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Didot Perceval.

- The story opens with Merlin's account of how he made the Round Table, our Lord having made the first, Joseph the second, he (Merlin) the third. He also tells of the Rich Fisher King who is old and full of infirmities, and may not be healed until a good knight comes to ask of what use is the Grail. The story turns then to Perceval, son of Alein le Gros, whom, when dying, the Holy Ghost directs to send his son to Arthur's court. He achieves, though with difficulty, the venture of the Perillous Seat, learns about Rich Fisher and Grail, and vows to quest for them. Many knights make the same vow. Perceval then has a number of adventures similar to those in Gautier's section of the Conte del Graal, notably those at the Chess-board castle and the Stag Hunt. He then comes to the Fisher King's castle, sees lance and silver plate and a vessel in which was our Lord's blood. He had fain asked, but fears to displease the king, minding him of the injunction laid upon him not to be over curious, for a man of idle words is displeasing to the Lord. In the morning all the inmates of the castle have disappeared, and on riding forth he is reviled. After further adventures the Good Friday incident occurs ("the songmen in their pleasing rhymes say nothing of this," asserts the writer!). Merlin then appears, urges Perceval to go again to his grandfather; he does so, asks the question, the king is cured, and the enchantments of Britain cease. Perceval is instructed concerning lance (the one wherewith Longis pierced Christ's side) and Grail (the vessel in which Joseph caught Christ's blood as it flowed to the ground), so called because it is agreeable to worthy men. The Holy Ghost bids Brons teach the secret words our Lord on the Cross told Joseph; he does so, but the writer cannot, and may not, say what they were. Brons is carried off by angels and Perceval remains.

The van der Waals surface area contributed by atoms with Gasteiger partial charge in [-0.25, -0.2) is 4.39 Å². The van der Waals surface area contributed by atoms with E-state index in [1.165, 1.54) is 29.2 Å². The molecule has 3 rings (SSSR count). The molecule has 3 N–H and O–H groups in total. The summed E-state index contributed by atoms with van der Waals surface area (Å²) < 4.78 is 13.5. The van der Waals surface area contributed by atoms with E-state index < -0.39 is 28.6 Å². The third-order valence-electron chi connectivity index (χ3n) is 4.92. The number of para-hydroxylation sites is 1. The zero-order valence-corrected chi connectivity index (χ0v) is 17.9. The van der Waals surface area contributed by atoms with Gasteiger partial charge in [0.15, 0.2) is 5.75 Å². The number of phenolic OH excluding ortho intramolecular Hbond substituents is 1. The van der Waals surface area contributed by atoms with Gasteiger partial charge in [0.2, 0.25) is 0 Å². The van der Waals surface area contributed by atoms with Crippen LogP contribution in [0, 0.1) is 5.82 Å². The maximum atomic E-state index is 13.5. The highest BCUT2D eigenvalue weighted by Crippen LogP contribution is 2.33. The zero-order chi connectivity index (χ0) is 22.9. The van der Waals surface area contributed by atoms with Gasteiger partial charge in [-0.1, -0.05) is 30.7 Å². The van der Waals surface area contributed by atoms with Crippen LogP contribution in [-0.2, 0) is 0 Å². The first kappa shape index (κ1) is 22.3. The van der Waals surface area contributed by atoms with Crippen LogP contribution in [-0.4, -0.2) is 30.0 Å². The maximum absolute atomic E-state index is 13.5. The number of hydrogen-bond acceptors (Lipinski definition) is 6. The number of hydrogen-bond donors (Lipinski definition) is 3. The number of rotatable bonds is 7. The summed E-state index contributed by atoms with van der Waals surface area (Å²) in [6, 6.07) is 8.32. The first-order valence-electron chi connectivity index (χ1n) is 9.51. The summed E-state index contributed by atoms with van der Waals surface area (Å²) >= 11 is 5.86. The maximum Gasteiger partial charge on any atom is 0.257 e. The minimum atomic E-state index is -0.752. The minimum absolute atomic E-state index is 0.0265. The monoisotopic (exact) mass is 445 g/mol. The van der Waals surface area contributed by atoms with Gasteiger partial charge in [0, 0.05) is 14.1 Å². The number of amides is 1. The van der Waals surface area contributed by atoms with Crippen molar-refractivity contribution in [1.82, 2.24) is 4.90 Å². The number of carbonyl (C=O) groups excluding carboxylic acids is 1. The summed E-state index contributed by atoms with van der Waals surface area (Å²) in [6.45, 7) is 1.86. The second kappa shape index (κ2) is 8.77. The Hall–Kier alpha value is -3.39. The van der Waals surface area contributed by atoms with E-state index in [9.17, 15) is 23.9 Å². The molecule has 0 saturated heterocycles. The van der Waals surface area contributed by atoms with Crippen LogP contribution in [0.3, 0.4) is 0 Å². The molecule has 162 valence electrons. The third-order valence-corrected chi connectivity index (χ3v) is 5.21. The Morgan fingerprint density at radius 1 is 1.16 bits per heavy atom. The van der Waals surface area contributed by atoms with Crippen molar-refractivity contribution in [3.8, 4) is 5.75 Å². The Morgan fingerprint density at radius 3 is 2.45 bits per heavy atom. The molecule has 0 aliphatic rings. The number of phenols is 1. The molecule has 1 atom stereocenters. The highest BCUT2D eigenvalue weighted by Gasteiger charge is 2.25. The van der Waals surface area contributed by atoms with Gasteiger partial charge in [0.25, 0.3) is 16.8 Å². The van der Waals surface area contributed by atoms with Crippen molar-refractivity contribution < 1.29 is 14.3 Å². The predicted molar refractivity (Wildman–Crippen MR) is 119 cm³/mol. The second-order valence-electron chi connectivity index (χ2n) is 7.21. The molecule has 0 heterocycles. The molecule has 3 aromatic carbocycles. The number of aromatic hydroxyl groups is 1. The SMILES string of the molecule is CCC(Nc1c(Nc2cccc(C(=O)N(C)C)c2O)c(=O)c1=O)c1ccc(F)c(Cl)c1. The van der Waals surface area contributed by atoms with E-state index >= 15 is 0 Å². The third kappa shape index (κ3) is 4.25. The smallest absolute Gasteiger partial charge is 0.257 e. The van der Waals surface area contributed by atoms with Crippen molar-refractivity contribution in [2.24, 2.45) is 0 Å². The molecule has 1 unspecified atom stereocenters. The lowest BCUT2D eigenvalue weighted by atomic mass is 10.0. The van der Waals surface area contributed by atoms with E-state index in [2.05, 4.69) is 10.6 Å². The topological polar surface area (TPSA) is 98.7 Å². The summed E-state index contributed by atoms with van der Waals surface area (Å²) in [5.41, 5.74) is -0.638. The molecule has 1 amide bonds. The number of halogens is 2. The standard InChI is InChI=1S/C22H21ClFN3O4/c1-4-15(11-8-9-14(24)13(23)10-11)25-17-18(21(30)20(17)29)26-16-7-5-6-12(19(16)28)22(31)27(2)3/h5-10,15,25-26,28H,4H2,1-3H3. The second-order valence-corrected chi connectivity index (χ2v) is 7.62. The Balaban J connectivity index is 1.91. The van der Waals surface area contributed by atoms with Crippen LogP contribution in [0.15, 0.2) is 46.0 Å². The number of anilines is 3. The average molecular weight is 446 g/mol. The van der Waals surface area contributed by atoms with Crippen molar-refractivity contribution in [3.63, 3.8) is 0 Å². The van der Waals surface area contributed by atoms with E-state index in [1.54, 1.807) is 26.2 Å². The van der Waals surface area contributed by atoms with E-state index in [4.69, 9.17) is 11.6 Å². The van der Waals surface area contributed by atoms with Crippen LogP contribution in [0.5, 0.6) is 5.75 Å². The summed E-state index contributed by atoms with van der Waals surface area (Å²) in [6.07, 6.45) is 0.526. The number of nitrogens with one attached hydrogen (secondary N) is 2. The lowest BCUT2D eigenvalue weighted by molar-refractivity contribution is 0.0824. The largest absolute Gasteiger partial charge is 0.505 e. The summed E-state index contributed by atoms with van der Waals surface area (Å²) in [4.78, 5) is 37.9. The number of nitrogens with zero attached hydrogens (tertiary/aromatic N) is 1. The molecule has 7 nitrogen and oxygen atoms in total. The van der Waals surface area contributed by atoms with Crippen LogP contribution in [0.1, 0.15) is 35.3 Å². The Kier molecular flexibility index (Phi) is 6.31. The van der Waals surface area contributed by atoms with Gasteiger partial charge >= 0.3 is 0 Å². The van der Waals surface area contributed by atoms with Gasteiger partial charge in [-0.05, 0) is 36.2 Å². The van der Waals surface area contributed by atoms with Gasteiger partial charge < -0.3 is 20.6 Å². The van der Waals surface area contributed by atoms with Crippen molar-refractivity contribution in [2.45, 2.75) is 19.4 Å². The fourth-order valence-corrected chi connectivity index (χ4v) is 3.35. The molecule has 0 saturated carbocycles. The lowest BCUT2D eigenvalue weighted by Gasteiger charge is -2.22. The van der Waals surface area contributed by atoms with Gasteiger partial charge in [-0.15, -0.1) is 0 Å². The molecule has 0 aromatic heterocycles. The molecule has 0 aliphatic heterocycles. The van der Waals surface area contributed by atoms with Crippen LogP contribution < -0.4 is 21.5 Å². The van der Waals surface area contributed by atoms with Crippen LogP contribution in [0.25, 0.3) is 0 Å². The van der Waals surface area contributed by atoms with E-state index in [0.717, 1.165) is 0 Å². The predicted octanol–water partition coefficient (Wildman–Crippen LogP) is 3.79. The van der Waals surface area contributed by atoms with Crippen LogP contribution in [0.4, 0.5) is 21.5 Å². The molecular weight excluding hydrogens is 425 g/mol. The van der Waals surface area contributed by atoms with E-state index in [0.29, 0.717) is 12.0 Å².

Comparison of this romance with Borron's undoubted work shows that they cannot be by the same man. Borron's capacity for working out a spiritual conception has already been noted. It is certain that he did not intend to represent either Brons or Alain as subject to a mysterious curse, from which son or grandson was to free them. He did, on the other hand, intend the visit of the "third man" to exemplify certain spiritual dogmas, and that this should be worked out through certain personages and certain incidents which are specified. Now the Didot Perceval lays almost as much stress as the Conte del Graal upon the mysterious malady of the Fisher King, but it does not exemplify the spiritual dogmas insisted upon by Borron, and it neglects or misunderstands the incidents to which he intended to pay special attention. It is, in fact, an incongrous jumble of hints from Borron's work, and a confused version of the Conte del Graal. Its intention, which is undoubted, to be a sequel to Borron's poems, makes it almost certain that he never completed his trilogy.

Quelle: The Legends of The Holy Grail, Alfred Nutt, London 1902, S. 32ff